This remastered version, as well as sounding much better than the previous release, includes a second CD containing the bands singles from that era, including two versions of the afore mentioned Market Square Heroes, as well as the truly epic (not only in length!) Grendel. A perfect companion and a great complement for the original CD (although all this tracks can be found in slightly different versions in the B'sides themselves album, along with the live version of Margaret and a few other tracks).
As a side note, this is the only record of the band that doesn't feature Ian Mosley on drums, instead having Mick Pointer on skins.
5.0 out of 5 stars As strong as a debut album can get,
Musically, it sounds like the rest of the band shuffled through instrumental bits and pieces until they found suitable background noise to accommodate whatever Fish retrieved from what one guesses is a vast collection of journals and diaries. That isn't to say that the music doesn't adequately complement the lyrics (the title track exemplifies how the music can enhance the drama of the vocals), just that neither appears to have been crafted with the other in mind.
With a proclivity for complicated imagery and dramatic flair, it's no wonder that Fish and the boys drew frequent comparisons to the Peter-Gabriel-fronted-Genesis years. Still, while the style and sound may be similar, Marillion still deserves credit for launching a European progressive rock band in the early-'80s that crafted a voice for itself that can't be compared to anyone else.
5.0 out of 5 stars Few debut albums sound so well!,
Though the band in their Fish period has been almost inextricably tied to the Scottsman (so much, that when he departed in 88, most people deemed them doomed to breaking up), the strength of the band beyond Fish has been present in their music since day one, giving enough room for each member to contribute to his fullest. An example of this are the guitar solos Steve Rothery delivers for the opening track and "Chelsea Monday," Mark Kelly's upbeat keyboards in "Garden Party," Pete Trewavas' characteristic bass line all through "Chelsea Monday" hand in hand with Rothery's mourning guitar and even the drum work of short-lived Marillion member Mick Pointer (he would only be a part of the band until the recording of this album).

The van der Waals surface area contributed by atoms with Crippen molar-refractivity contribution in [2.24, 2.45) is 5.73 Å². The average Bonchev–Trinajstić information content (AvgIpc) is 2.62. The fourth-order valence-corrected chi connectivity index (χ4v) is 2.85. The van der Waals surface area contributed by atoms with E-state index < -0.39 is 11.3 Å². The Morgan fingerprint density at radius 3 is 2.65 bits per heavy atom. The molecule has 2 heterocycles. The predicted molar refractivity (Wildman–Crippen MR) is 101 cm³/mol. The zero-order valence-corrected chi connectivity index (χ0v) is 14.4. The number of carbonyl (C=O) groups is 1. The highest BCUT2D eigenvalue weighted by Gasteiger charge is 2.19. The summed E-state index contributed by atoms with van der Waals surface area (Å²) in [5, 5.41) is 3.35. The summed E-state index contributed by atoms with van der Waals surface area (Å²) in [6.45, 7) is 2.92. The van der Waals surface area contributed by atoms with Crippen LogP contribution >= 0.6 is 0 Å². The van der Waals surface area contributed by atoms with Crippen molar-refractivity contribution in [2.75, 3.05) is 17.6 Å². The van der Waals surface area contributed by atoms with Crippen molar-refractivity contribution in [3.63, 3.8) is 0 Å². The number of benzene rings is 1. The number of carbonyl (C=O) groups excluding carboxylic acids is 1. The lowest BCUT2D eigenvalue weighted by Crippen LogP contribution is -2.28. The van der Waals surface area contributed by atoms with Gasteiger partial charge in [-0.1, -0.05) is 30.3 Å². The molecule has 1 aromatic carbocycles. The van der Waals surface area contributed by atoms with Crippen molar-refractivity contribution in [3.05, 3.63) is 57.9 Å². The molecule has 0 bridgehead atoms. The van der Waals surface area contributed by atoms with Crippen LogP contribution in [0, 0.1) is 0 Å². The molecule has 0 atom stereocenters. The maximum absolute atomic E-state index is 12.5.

The way I see it, this album, along with their "single" prior to it ("Grendel," which fortunately is part of the Disc 2 on this remastered edition of the original 1983 album) constitute the band's formal tribute to their predecessors, serving as a musical platform for what the band would later show to the world, peaking in 1986 with the genius of the concept album 'Misplaced Childhood,' which introduced most of the bands fan base to them, thanks to the more radio-oriented single "Kayleigh." In a sense, after 'Script...' the comparisons between them and the groups that influenced them more directly would become more subtle, making room in the fans' ears and hearts for what would become the Marillion sound.
3.0 out of 5 stars greats songs but poor drumming,
5.0 out of 5 stars The most incredible debut album of any band,
For now, I'll cut to the chase - the music. Here we have a band launching themselves into the "progressive" arena, but there's something odd about them compared to the others. Sure, there are similarities with Genesis - the godfathers of progressive - but so there are with most progressive bands to some extent. Often, it is the likenesses with Genesis that make them progressive.
Marillion, though, courted other audiences. The intricate web of sounds created by the 1982 lineup of Mark Kelly's delicate, haunting and original (if simplistic) keyboard style, Pete Trewavas' solid, mesmerising and melodic bass lines and Steve Rothery's wide pallette of rhythm, lead and fill chords created a sound that belongs purely to Marillion.